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Taxing Airbnb and Netflix may level the playing field, but it won’t likely change consumer habits

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“This is about fairness,” said Alana Baker, spokesperson for the Canadian Hotel Association.

“Canadian hotel operators pay corporate income tax and must charge and remit HST at the point of sale, but digital players today get a tax holiday,” Baker said.

Still, industry watchers don’t expect much to change in the way of consumer behavior, particularly when it comes to streaming services.

Kaan Yigit, president of Solutions Research Group, said he doesn’t think sales tax on Netflix will send any customers running to domestic video streaming services like Bell Media’s Crave, which already charges  GST.

“Netflix has a well-defined value proposition, a very extensive and growing library, and is extremely well regarded by Canadian subscribers, with a very high 88 per cent ‘likely to recommend’ score,” he said. “Tax on it will not result in subscriber losses or churn.”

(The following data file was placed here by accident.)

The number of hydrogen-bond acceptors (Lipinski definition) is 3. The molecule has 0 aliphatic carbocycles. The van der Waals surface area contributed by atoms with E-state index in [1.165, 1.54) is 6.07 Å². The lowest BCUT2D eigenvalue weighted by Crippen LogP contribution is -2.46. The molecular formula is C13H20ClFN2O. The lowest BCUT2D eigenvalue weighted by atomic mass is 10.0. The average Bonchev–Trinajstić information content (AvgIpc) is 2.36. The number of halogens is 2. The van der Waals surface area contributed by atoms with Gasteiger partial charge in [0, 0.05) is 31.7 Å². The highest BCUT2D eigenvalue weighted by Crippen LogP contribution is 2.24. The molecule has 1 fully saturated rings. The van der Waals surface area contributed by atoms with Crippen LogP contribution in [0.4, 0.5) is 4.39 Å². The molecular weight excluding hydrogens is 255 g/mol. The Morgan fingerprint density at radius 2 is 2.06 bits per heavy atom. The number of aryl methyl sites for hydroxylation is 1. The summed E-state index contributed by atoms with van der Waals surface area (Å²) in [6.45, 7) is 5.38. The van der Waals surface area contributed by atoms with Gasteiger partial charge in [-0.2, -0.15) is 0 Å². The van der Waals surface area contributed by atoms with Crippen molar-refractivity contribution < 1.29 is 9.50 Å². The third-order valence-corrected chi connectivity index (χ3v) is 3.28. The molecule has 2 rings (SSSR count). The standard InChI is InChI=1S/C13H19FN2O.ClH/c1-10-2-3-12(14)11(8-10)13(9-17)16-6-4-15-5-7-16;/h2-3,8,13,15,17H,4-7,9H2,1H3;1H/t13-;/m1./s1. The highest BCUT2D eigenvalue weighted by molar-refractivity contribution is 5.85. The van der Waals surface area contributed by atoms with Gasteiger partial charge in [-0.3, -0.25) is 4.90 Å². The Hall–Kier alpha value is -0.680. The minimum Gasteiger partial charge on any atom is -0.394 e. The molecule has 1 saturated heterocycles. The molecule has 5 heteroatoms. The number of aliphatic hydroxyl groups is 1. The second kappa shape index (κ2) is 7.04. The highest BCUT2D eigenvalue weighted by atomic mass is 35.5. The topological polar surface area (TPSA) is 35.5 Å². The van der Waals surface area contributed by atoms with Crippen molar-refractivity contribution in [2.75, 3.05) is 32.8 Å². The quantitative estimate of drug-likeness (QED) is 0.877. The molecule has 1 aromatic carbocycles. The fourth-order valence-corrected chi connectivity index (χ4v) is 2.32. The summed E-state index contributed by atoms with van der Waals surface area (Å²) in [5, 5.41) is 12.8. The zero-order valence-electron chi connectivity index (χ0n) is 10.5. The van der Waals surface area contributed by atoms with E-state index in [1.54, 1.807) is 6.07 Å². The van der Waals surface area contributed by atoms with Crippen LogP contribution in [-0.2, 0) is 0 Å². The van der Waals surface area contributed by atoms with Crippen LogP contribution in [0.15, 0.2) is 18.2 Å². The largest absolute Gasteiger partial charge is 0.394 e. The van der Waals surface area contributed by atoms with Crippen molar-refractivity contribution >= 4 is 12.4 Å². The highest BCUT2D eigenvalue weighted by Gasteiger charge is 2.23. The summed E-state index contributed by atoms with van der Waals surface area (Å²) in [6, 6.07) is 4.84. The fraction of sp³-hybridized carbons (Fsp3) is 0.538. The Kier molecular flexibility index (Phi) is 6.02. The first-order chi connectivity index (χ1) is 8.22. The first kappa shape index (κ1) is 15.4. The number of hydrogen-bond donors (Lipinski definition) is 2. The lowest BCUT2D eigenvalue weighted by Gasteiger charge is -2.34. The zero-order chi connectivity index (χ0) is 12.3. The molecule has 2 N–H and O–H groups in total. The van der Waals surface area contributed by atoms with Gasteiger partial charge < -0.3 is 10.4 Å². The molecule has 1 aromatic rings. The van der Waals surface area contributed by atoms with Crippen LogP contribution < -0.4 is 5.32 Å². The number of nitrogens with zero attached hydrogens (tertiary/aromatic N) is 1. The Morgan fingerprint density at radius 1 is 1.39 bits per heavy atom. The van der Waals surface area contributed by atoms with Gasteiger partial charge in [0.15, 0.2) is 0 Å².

Netflix already collects and remits sales tax in two Canadian provinces, Quebec and Saskatchewan, and a spokesperson said the streaming service “will work collaboratively with the federal government on this issue, as (the company has done) previously in Quebec and Saskatchewan.”

She declined to comment on whether the amount of the tax top-up, if imposed in other provinces as expected, would be borne by consumers or whether the cost of the service would drop to accommodate it.

A spokesperson for the Canadian Association of Broadcasters declined to comment on the planned tax changes and how they are expected to affect the competitive landscape with foreign players such as Netflix and Spotify. However, he said the real win for traditional broadcasters in the government’s economic roadmap came in the form of a licensing fee waiver that is expected to provide “up to $50 million in relief” to help them stay afloat and continue providing broadcast services across the country.

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